Article

The role of stingless bees in crop pollination. Annu Rev Entomol

CSIRO Entomology, PMB 3 Indooroopilly 4068, Australia.
Annual Review of Entomology (Impact Factor: 13.73). 02/1999; 44(1):183-206. DOI: 10.1146/annurev.ento.44.1.183
Source: PubMed

ABSTRACT

Stingless bees (Apidae: Meliponini) are common visitors to flowering plants in the tropics, but evidence for their importance and effectiveness as crop pollinators is lacking for most plant species. They are known to visit the flowers of approximately 90 crop species. They were confirmed to be effective and important pollinators of 9 species. They may make a contribution to the pollination of approximately 60 other species, but there is insufficient information to determine their overall effectiveness or importance. They have been recorded from another 20 crops, but other evidence suggests that they do not have an important role because these plants are pollinated by other means. The strengths and limitations of stingless bees as crop pollinators are discussed. Aspects of their biology that impact on their potential for crop pollination are reviewed, including generalized flower visiting behavior of colonies, floral constancy of individual bees, flight range, and the importance of natural vegetation for maintaining local populations.

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    • "Bees are a diverse ([20,000 species) group of Hymenopteran insects (Danforth et al. 2006). As a consequence of the large number of workers in each colony, eusocial bees are efficient foragers and thereby provide an important ecosystem service through the pollination of native and agriculturally significant plants (Heard 1999; Klein et al. 2007; Aizen et al. 2008; Gallai et al. 2009; Ricou et al. 2014). Some bees of the Apidae group, [honeybees (Apis spp.), bumblebees (Bombus spp.) and stingless bees (Meliponini )] are kept for their pollination services (Slaa et al. 2006; Aizen et al. 2008; Breeze et al. 2011) and for honey production (vanEngelsdorp and Meixner 2010; Halcroft et al. 2013). "
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    ABSTRACT: Invasive species often play a significant role in ecosystem decline and the loss of biodiversity. Nonetheless, a number of social bee species (Apidae) have been, and are still being, transported outside their native ranges for use as pollinators and honey producers. Many authors have emphasized the ecological consequences of introduced social bees. Less appreciated is that hybridization between local and introduced bees can lead to genomic extinction of indigenous bee taxa and to a loss in overall biodiversity. More directly, mating interference between introduced and native bees may result in reduced reproductive success of the indigenous taxa. It is therefore important that the benefits of introducing exotic bee species be carefully weighed against the possible costs to indigenous populations. © 2015 International Union for the Study of Social Insects (IUSSI)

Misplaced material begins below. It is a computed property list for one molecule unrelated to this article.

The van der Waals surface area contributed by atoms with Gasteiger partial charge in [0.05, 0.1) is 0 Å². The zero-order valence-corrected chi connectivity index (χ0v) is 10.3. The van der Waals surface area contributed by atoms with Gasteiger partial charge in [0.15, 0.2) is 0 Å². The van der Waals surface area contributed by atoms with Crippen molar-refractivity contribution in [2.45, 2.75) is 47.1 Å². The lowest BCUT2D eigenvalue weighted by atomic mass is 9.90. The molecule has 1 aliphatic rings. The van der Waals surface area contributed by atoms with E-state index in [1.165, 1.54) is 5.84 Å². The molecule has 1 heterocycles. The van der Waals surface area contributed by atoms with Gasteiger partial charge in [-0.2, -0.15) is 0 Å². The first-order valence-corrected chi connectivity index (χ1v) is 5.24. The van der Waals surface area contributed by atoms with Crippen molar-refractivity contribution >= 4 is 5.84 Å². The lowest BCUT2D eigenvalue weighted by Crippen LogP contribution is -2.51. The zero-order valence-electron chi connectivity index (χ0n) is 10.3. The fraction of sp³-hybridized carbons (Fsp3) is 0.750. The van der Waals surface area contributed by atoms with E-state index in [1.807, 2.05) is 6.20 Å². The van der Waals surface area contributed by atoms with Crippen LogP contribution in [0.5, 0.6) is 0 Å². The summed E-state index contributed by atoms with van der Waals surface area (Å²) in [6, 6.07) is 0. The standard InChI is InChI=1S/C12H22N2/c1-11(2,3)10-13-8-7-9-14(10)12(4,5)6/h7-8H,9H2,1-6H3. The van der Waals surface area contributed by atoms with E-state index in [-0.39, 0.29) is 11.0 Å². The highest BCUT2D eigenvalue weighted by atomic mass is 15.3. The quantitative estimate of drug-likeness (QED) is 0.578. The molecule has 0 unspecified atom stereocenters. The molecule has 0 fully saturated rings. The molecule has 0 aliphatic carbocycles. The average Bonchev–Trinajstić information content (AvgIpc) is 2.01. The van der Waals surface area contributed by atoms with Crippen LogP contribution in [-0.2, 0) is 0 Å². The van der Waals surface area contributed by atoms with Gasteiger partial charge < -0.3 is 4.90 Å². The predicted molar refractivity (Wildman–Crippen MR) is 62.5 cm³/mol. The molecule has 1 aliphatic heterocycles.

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    • "Today, stingless bees remain an incredible pollination resource for both wild and cultivated crops. They are generalist flower visitors , key pollinators of nine crops, and partial pollinators of at least 20 others (Danaraddi, Hakkalappanavar, Birandar, Tattimani, & Vinod, 2007; Heard, 1999; Karikari & Kwapong, 2007). In addition , stingless beehive products—honey, bee pollen, and propolis—are medicinal and are known for their antibacterial and "

    Full-text · Dataset · Sep 2015
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    • "Today, stingless bees remain an incredible pollination resource for both wild and cultivated crops. They are generalist flower visitors , key pollinators of nine crops, and partial pollinators of at least 20 others (Danaraddi, Hakkalappanavar, Birandar, Tattimani, & Vinod, 2007; Heard, 1999; Karikari & Kwapong, 2007). In addition , stingless beehive products—honey, bee pollen, and propolis—are medicinal and are known for their antibacterial and "
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    ABSTRACT: In Africa, stingless bees are greatly understudied resources that possess incredible ecological and economic potential. Stingless bees are capable pollinators of tropical plant species and also yield medicinal products. This study aims to increase motivation for their conservation by exploring the early colony development of an Afrotropical stingless bee, Hypotrigona sp., when moved to a new habitat. Due to deforestation and a general lack of knowledge regarding Sub-Saharan pollinators and their needs, the preferred habitat of stingless bees is becoming increasingly rare, consequently forcing populations to relocate. Quality of their environment has an immense impact on stingless bee biodiversity and behavior, and it is important knowledge to acquire in order to further conservation efforts and sustainable commercial management. Four colonies of Hypotrigona sp. were transferred from their original tropical rainforest habitat to a coastal savannah climate in Cape Coast, Ghana. Their activity, colony development, and resource production were monitored over the course of four weeks. Regarding forage activity and division of labor, Hypotrigona sp. was found to develop similarly among the four replicates. Queen activity greatly influenced the development of the colonies and environmental factors, such as temperature and relative humidity, were found to be significant parameters for colony development. Acquiring this fundamental
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